International Journal of Photoenergy

Semiconductor Nanowires and Their Applications in Photoenergy

Publishing date
01 May 2020
Submission deadline
13 Dec 2019

Lead Editor

1University College London, London, UK

2University of Warwick, Coventry, UK

3Norwegian University of Science and Technology, Trondheim, Norway

4Chinese Academy of Sciences, Beijing, China

5Central South University, Changsha, China

This issue is now closed for submissions.
More articles will be published in the near future.

Semiconductor Nanowires and Their Applications in Photoenergy

This issue is now closed for submissions.
More articles will be published in the near future.


Semiconductor nanowires (NWs) are nanoscale materials that have been envisioned to have applications in next-generation devices to enhance functionality, perform in superior ways, and allow for high integrability and reductions in cost. This is due to their unique growth modes and one-dimensional geometry, which can provide a promising solution to the problems caused by the bottle necks that occur in traditional thin-film technologies, e.g., the challenges to integrate III-V materials into Si. NWs also offer new ways to construct novel structures with advanced functionality that are not attainable in thin-film technologies. The NWs are highly suitable for applications in photoenergy, as they can provide superior solar energy harvesting functions compared with thin-film devices, including antireflection, large absorption cross sections, light trapping, and advanced carrier generation and separation mechanisms. In recent years, research into semiconductor NWs has rapidly developed and has been extensively investigated in a wide range of photoenergy applications, including photodetectors, photocatalysis, photovoltaics, and thermoelectrics.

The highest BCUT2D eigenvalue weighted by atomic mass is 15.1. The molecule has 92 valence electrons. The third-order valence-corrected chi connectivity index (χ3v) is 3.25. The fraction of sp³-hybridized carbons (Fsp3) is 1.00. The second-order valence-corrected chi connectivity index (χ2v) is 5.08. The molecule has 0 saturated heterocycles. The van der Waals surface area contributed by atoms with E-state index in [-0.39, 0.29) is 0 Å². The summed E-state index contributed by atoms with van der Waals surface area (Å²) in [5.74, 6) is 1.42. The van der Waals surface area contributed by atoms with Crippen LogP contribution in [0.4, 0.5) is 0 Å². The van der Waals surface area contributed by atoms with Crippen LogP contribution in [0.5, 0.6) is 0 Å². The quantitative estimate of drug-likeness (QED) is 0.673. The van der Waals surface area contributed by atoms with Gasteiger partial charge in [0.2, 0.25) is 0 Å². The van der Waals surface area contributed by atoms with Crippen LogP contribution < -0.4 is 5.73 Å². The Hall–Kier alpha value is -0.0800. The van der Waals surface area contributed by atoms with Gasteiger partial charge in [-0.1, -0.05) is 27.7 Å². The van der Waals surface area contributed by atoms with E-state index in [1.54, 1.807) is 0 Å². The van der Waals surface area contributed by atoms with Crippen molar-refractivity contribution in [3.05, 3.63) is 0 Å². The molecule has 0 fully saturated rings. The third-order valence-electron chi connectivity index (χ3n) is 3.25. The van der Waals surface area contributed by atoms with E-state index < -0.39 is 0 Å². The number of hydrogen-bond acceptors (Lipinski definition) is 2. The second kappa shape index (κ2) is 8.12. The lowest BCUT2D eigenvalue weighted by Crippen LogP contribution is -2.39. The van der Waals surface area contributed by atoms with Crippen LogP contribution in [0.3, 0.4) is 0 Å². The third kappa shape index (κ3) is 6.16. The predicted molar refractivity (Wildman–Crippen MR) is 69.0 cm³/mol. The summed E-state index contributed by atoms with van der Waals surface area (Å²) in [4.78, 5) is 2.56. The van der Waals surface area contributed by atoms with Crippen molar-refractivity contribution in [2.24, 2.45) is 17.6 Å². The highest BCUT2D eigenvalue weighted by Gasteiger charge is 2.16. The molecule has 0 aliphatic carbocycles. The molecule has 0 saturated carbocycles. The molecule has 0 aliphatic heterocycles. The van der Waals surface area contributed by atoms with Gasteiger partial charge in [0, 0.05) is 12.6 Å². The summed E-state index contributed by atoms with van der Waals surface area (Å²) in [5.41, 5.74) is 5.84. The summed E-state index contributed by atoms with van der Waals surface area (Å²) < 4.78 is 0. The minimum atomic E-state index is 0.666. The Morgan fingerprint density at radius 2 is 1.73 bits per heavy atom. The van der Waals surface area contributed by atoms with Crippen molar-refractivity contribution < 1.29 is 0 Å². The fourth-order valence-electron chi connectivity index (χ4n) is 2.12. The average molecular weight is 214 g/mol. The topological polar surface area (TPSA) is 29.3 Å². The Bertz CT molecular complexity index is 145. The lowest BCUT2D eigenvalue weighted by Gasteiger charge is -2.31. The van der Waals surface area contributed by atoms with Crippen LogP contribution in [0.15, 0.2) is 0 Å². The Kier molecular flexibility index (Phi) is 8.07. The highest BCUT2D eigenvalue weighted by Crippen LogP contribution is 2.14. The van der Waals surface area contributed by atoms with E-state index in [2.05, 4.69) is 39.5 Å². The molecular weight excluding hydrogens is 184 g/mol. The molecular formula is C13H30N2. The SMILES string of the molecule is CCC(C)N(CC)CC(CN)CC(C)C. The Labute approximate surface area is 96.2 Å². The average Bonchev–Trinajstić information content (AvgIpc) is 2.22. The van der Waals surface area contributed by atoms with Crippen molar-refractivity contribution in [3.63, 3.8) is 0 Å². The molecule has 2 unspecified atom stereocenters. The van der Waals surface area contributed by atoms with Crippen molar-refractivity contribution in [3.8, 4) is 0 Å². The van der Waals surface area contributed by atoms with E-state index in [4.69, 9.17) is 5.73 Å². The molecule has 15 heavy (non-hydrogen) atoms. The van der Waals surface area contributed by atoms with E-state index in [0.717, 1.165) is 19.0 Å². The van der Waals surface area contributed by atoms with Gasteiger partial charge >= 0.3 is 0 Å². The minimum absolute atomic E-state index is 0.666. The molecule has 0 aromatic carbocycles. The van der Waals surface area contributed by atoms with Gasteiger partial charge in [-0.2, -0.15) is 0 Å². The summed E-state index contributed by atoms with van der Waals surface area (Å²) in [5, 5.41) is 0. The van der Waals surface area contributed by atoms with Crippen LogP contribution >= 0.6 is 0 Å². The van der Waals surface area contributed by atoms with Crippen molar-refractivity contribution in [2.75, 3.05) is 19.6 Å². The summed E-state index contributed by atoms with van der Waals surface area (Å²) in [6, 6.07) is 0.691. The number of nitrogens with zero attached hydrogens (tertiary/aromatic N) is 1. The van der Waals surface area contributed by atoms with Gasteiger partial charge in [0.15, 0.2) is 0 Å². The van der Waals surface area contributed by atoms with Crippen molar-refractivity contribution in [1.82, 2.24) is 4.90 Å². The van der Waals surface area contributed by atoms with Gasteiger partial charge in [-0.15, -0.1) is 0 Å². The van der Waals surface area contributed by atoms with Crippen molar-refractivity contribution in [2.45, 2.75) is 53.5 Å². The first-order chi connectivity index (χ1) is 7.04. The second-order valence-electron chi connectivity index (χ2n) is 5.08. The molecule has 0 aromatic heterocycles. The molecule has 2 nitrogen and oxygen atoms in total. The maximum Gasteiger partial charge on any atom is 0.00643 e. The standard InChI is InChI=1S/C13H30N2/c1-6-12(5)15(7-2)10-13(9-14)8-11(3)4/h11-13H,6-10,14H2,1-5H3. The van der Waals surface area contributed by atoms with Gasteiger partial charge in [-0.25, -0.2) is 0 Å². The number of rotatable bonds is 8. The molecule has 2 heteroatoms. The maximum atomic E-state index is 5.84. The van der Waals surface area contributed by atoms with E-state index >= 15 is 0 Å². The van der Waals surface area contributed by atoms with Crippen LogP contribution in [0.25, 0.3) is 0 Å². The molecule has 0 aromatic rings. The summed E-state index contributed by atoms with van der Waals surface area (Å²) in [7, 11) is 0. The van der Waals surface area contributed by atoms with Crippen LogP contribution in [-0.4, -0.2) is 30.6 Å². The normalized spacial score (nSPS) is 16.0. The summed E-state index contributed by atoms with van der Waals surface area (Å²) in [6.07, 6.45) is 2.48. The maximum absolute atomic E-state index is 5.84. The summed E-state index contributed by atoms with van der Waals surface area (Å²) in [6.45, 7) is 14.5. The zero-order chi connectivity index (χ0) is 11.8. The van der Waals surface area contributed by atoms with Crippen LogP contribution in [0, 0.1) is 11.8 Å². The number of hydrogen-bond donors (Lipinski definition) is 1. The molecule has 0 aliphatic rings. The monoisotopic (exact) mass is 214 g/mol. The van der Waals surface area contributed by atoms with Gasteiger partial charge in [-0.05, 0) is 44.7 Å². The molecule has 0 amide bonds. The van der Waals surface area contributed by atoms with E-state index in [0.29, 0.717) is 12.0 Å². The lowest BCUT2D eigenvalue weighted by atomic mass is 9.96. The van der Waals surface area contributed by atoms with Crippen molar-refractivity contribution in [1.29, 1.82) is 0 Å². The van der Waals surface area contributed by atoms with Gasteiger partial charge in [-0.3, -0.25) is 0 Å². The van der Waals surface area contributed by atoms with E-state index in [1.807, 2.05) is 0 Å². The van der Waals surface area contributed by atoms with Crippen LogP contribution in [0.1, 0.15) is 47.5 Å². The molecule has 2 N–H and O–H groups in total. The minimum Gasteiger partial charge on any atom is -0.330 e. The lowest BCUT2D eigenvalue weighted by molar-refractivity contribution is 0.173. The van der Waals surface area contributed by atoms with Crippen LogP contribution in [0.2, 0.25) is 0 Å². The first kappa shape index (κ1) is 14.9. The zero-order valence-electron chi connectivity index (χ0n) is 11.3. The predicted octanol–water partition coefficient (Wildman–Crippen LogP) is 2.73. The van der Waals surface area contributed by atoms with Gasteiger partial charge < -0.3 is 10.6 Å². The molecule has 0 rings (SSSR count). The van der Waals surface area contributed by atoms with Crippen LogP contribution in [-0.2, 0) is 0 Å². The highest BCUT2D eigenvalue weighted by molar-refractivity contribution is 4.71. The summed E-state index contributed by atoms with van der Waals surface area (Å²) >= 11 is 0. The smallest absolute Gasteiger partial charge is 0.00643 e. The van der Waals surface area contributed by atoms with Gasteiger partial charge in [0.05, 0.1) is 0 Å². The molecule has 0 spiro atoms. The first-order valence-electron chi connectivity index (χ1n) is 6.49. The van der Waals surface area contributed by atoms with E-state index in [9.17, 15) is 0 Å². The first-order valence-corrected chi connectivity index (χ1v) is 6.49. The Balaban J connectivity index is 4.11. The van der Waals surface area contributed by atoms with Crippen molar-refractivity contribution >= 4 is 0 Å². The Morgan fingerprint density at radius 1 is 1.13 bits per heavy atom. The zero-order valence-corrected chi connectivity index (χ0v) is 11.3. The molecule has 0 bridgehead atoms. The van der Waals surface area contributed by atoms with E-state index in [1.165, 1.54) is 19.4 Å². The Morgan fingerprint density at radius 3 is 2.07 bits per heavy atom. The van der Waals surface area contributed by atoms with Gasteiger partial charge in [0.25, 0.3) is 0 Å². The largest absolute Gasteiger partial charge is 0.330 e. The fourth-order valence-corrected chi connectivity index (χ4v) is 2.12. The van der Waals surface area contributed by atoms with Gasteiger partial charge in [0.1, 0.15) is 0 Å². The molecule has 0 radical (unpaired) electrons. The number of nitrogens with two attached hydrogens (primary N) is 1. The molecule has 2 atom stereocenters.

In this special issue, we aim to collate recent and original progress in semiconductor nanowires and their applications in photoenergies.

Potential topics include but are not limited to the following:

  • Semiconductor nanowire synthesis: physical and chemical growth methods of all semiconducting materials including, but not limited to, group IV, III-V, II-VI, and oxides
  • Nanowire growth modeling
  • Advanced microscopy (TEM, APT, and electron holography) applied to nanowires
  • Optical, electrical, thermal, and mechanical properties of nanowires
  • Sensors and actuators: chemical, biological, optical, and microfluidic
  • Energy conversion and storage: photovoltaic, thermoelectric, electrochemical, batteries, and supercapacitors
International Journal of Photoenergy
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